Doors of Oxford

I’m just back from a seminar in Oxford, where I found the program (UK: programme) too interesting and too packed with sessions and events to give me any time for blogging. I hope this short note with photos of Oxford will hold your interest until I can write something with a bit more substance—if substance is the word for the kinds of things I normally post.

One of several early-17th-century doors leading from the Schools Quad into what were originally lecture rooms, all with intriguing titles and a couple of small carved heads.

OXFORD sometimes seems like one long series of closed doors.

One of the many doors to private staircases in Worcester College. Students and dons (professors) live in rooms, suites, and flats off these staircases.

I’m sure Oxford has no more doors than any other institution; and the sight of the doors of, say, University of Surrey, which I also have no right to enter, doesn’t carry the same force.

This one doesn't even have a sign to say where it leads, though the cognoscenti understand what I had to do some serious Googling for: that the device on the left is the arms of Exeter College.

Maybe it’s the way that, in Oxford, the University and the town intermingle that makes the the closed doors seem so emphatic; there’s no campus proper, tucked away, and instead you can’t help but see university buildings—and their doors—wherever you go.

Here is a closer view of the insignia on that last door. In heraldic lingo, the one on the left, denoting Exeter College, is: Argent two bendlets nebuly within a bordure Sable.

In any case, something about Oxford gives the impression that fascinating things occur all around you, and the people doing these fascinating things want you to know that you’re no part of it.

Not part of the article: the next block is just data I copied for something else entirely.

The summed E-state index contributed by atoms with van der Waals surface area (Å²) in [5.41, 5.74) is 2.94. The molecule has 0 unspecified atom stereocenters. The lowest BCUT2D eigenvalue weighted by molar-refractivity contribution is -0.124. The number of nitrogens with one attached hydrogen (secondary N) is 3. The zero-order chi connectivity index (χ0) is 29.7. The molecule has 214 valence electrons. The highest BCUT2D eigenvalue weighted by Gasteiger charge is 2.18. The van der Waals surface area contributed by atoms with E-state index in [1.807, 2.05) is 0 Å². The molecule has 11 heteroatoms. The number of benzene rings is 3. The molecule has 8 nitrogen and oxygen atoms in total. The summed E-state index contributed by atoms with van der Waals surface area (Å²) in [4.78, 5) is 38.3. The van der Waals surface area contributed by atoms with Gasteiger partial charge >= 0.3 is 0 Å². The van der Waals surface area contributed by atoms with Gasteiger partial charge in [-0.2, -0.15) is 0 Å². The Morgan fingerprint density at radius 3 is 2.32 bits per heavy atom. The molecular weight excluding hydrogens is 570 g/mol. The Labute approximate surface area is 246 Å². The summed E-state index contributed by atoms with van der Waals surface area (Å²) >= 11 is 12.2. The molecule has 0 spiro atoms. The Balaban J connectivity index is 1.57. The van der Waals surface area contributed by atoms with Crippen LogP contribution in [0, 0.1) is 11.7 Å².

Schools Quad again. Anybody want to study metaphysics? The door's open...

So it was a real treat to stay in Worcester College for a few nights, to have the right—if not earned, but only bought—to walk in the grounds, sit and read by the lake, eat in the hall, and pretend to be a part of how the scholarly half lives.



Filed under Architecture, Culture, History, Travel

6 responses to “Doors of Oxford

  1. Love the pictures of the doors! I want to see Oxford someday but I’ll never see it as a student, I’m afraid.

  2. Great photographs of the doors! I fixate on stuff like that as I wander about with my camera and tripod. I really am looking forward to your comments about the symposium. As I said over in AA, I love literary immersions like that. I have done multi-day symposiums on Cather and Wharton and had a ball, and learned ever-so-much. It really reinforced my love of both authors. I am planning to attend the big Thomas Hardy bash at Yale next year, and that ought to be a good ‘un. Take care! Cheers! Chris (“Sir R.”)

    • Thanks, Jersey and Chris!

      Just a note for American readers: AA means “Anglophiles Anonymous”, a sort of on-line book group — I haven’t started hitting the bottle. Though in the UK generally, AA means the Automobile Association (like the AAA, but without “American” on the front).

  3. Don Wells

    Another great article.

    I have always been fascinated by doors.

  4. I had to take my mother to the doctor the other day – in the waiting room, there was a large picture entitled “Doors of Washington” and it was simply various doorways in Washington DC. I thought that was really interesting since I’d recently read this article. How many doors did you photograph? Perhaps a composite picture would be fun to put together.

    • I’ve got lots more Oxford doors, actually, not all of them to college properties, not all of them private. But since people seem to like door photos (who knew?), maybe I’ll do a doors photo sometime, ,or make a sub-page just for photos, or something. The next post will probably be photos of the fete at Garsington the day I was there.

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